Old 10-18-2007, 01:47 PM
Chieftain Chieftain is offline
Member
 
Join Date: May 2004
Location: The Free State of Arizona
Age: 66
Posts: 650
Strongly recommend a pistol with a built in light rail.

Get one that was designed to carry a light.

No different than getting a weapon in the caliber it was designed for.

If you do add a rail, I would strongly recommend the Dawson rail. As Hilton Yam and the others are recommending. It has a lot of successful history.

Good luck

Fred
__________________
Mindset-Skillset-Toolset -- Col. John Boyd (of OODA fame)
"Training errors are recorded on paper. Tactical errors are recorded on stone." - Field Marshal Erwin Rommel
“We can evade reality, but we cannot evade the consequences of evading reality” - Ayn Rand
Reply With Quote
  #10  
Old 10-20-2007, 09:16 PM
Hilton Yam Hilton Yam is offline
Member
 
Join Date: Apr 2007
Posts: 49
Fred - thanks for the post and links to my articles. I have updated the referenced articles, as there have been some changes in the industry since the earlier version you'd posted. By way of correction, I carry a 1911 at work and have for many years.

To address the original question, just about any add on light rail - properly installed - will do the job. However, the critical consideration is how you are going to carry it. Holster availability for the gun alone as well as the gun/light combination should factor heavily into the decision making process. If you're looking to retrofit an existing gun, the Dawson rail is an excellent choice and has the most quantifiable track record of the add on rails. There are also a plethora of holster choices available for the gun with and without an attached light.

Light rails are not just a marketing gimmick. The weapon mounted light is an essential tool that allows the user to perform tasks that would be difficult or impossible if using a separate handheld light. If it's not for you, then don't buy it.
__________________
www.10-8Performance.com
Check out the new blog at http://www.modernserviceweapons.com/
Follow us on Facebook: www.Facebook.com/108Performance
Reply With Quote
  #11  
Old 10-21-2007, 05:04 AM
Chieftain Chieftain is offline
Member
 
Join Date: May 2004
Location: The Free State of Arizona
Age: 66
Posts: 650
Mr Yam thank you for the updates.

I carry my Warriors in a SideArmor OWB holster by the way.

Did 10 years in the Corps, and a couple of tours with the 3rd Marine Division in Nam. Many moons ago I worked for the Brevard County Sheriff, up by the Cape. I am originally from Melbourne. Now I just play for fun.

Welcome aboard and very proud to have you here. I enjoy your 10-8Forum too. Just am not qualified to register as I understand it.

Thank you , and stay safe.

Fred
__________________
Mindset-Skillset-Toolset -- Col. John Boyd (of OODA fame)
"Training errors are recorded on paper. Tactical errors are recorded on stone." - Field Marshal Erwin Rommel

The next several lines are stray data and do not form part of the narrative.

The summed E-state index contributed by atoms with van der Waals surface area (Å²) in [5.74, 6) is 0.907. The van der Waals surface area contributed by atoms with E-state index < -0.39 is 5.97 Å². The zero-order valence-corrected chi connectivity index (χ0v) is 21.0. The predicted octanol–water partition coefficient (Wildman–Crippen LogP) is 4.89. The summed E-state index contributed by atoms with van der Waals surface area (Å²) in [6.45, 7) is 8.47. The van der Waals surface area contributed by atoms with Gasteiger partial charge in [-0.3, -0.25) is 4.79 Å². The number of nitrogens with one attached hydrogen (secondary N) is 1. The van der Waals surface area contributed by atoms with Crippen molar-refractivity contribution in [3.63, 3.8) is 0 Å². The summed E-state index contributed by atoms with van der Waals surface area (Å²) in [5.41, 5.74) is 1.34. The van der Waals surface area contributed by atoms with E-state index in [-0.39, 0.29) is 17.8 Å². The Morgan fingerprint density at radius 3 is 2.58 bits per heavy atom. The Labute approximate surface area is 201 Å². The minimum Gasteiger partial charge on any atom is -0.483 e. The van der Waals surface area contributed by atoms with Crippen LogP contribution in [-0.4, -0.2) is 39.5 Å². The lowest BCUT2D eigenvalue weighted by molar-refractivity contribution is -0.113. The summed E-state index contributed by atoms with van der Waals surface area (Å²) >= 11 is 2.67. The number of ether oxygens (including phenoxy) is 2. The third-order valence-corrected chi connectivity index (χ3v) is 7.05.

“We can evade reality, but we cannot evade the consequences of evading reality” - Ayn Rand

Last edited by Chieftain; 10-21-2007 at 05:07 AM.
Reply With Quote
  #12  
Old 10-21-2007, 10:21 PM
strick909 strick909 is offline
Member
 
Join Date: Jun 2003
Posts: 618
I run two different holsters with my converted SW1911.

One is a Bladetech. I specified the fit for a Kimber Warrior. Because the Caspian rail is a true Picatinny rail, any holster that fits a Kimber Warrior or an SA Operator will work. I also use a Safariland 568. They call it a "custom fit" but it is more of a universal fit. The one I have fits every full size pistol I own.

For what it is worth, I would not talk you out of a Dawson rail. The only reaon I insisted on a Caspian rail for my build is I did not want to be stuck with Surefire as my only light option. With the Picatinny sized rail, I can use Surefire, Insight, Streamlight, Blackhawk, Beamshot, Laser Max, ect, ect.
__________________
Nature runs a restaurant called Karma. It's a place where there is no need to place any order. You are automatically served what you deserve.
Reply With Quote
Reply

Bookmarks

Thread Tools
Display Modes

Posting Rules
You may not post new threads
You may not post replies
You may not post attachments
You may not edit your posts

BB code is On
Smilies are On
[IMG] code is On
HTML code is Off

Forum Jump


All times are GMT -5. The time now is 04:38 AM.


NOTICE TO USERS OF THIS SITE: By continuing to use this site, you certify that you have read and agree to abide by the Legal Terms of Use. All information, data, text or other materials ("Content") posted to this site by any users are the sole responsibility of those users. 1911Forum does not guarantee the accuracy, integrity, or quality of such Content.

Powered by vBulletin® Version 3.8.7
Copyright ©2000 - 2014, vBulletin Solutions, Inc.
vBulletin Optimisation provided by vB Optimise (Pro) - vBulletin Mods & Addons Copyright © 2014 DragonByte Technologies Ltd.
Copyright 2011 1911Forum.com, LLC. All Rights Reserved